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It has done so in the face of conditions the existence of which must have prejudically affected the measure of success that attended it. The sudden onrush of influenza which, though fortunately mild in type, became very prevalent through Dunedin and suburbs, and the warning issued by the health authorities respecting the risks of travelling in crowded trains, must have deterred a large number of country residents from putting into effect the plans they had made for visiting town. The knowledge, moreover, that the accommodation available in Dunedin is not so elastic as to meet satisfactorily all the demands of an exceptional influx of population is a factor of some consequence with which it is always necessary to reckon. It must inevitably operate in the direction of preventing many people from leaving their homes at times when it is expected that the town will be crowded. Despite, however, the adverse circumstances which militated against it, the Carnival Week was unquestionably successful. The principal attractions that were provided were largely patronised, and, as the ‘‘investment’’ at the two race meetings sufficiently indicate, money was circulated with a freedom that impressively reflected the general prosperity of the country. The weather fortunately smiled upon the Week.
There was one death from influenza on Saturday and another yesterday at the Dunedin Hospital. One mild case was admitted yesterday, which leaves the total number of patients 53, eight of these being of the pneumonic type. The position in Dunedin and country districts has undergone no apparent change since yesterday, when there were 55 notifications, all of them mild cases. Dr T. R. Ritchie and the Emergency Committee of the St John Ambulance Association are making an appeal for nursing help, which is urgently needed. The majority of the influenza cases are, fortunately, of a mild type, but where the mother of a family is stricken, unless she is fortunate enough to have efficient help in her home, the position becomes very difficult. There are many families in the city and suburbs in desperate need of help, and though the authorities mentioned are doing their best under the circumstances, there are not nearly enough volunteers to meet the needs of the hour.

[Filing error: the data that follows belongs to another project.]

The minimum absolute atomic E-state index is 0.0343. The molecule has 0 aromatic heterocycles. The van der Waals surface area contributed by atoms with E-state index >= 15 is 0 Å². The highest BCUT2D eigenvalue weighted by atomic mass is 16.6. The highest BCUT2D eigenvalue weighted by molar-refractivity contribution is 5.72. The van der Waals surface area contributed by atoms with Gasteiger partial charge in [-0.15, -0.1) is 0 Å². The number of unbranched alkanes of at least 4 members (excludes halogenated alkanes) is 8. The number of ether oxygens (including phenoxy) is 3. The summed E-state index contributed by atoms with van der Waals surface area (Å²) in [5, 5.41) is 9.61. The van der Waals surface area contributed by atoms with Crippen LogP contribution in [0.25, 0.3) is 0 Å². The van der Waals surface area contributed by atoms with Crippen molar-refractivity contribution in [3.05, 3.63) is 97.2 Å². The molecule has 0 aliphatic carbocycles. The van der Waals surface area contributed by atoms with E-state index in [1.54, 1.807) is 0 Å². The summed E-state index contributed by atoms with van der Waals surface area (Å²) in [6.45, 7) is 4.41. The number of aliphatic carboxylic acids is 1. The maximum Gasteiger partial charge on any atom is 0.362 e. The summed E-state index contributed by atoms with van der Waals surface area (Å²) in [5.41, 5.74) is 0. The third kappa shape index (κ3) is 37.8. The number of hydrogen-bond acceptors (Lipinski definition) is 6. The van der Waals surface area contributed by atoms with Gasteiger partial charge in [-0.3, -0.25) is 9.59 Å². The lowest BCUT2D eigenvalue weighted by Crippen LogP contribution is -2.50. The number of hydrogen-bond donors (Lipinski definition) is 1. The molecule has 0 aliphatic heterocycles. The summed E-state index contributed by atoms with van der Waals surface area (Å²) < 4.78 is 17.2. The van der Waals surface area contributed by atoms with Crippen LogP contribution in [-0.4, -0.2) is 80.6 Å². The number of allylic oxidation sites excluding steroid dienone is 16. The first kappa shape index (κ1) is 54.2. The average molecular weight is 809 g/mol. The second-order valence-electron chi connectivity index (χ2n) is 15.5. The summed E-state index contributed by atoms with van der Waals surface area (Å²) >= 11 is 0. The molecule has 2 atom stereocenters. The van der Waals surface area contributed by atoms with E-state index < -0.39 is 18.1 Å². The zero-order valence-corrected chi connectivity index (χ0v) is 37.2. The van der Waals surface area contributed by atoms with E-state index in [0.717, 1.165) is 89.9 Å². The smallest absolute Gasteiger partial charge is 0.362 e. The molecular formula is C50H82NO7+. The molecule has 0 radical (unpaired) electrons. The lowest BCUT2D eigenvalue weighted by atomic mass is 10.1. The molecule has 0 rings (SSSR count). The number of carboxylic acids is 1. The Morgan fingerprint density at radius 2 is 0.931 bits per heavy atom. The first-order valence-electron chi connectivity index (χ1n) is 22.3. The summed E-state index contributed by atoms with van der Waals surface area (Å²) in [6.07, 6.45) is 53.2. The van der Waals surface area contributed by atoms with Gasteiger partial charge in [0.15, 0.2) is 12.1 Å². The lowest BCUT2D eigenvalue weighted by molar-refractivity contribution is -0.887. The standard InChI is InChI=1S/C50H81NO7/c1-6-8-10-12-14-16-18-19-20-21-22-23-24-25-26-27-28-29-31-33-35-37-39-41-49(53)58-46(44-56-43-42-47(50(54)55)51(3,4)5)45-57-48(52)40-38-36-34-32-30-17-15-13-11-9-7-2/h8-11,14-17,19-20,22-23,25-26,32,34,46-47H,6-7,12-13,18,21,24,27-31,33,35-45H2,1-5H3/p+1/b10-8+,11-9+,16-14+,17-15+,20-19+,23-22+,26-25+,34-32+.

A clause in the report of the Tramways Committee of the City Council, with regard to increased tramway service, reads: — "In future a 10 minutes’ service will be run all day on the Andersons Bay line. The increase in the traffic amply justifies such an improvement in the service. It has also been decided to inaugurate a 2½ minutes’ service between Cargill’s corner and the Gardens between the hours of noon and 8 p.m. At the present time this service is being run intermittently. A regular service, besides picking up more passengers on this busy section, will ease the crowding of the regular cars at certain times. The estimated cost per annum for the increased services is £2,483."
— ODT, 16.2.1920.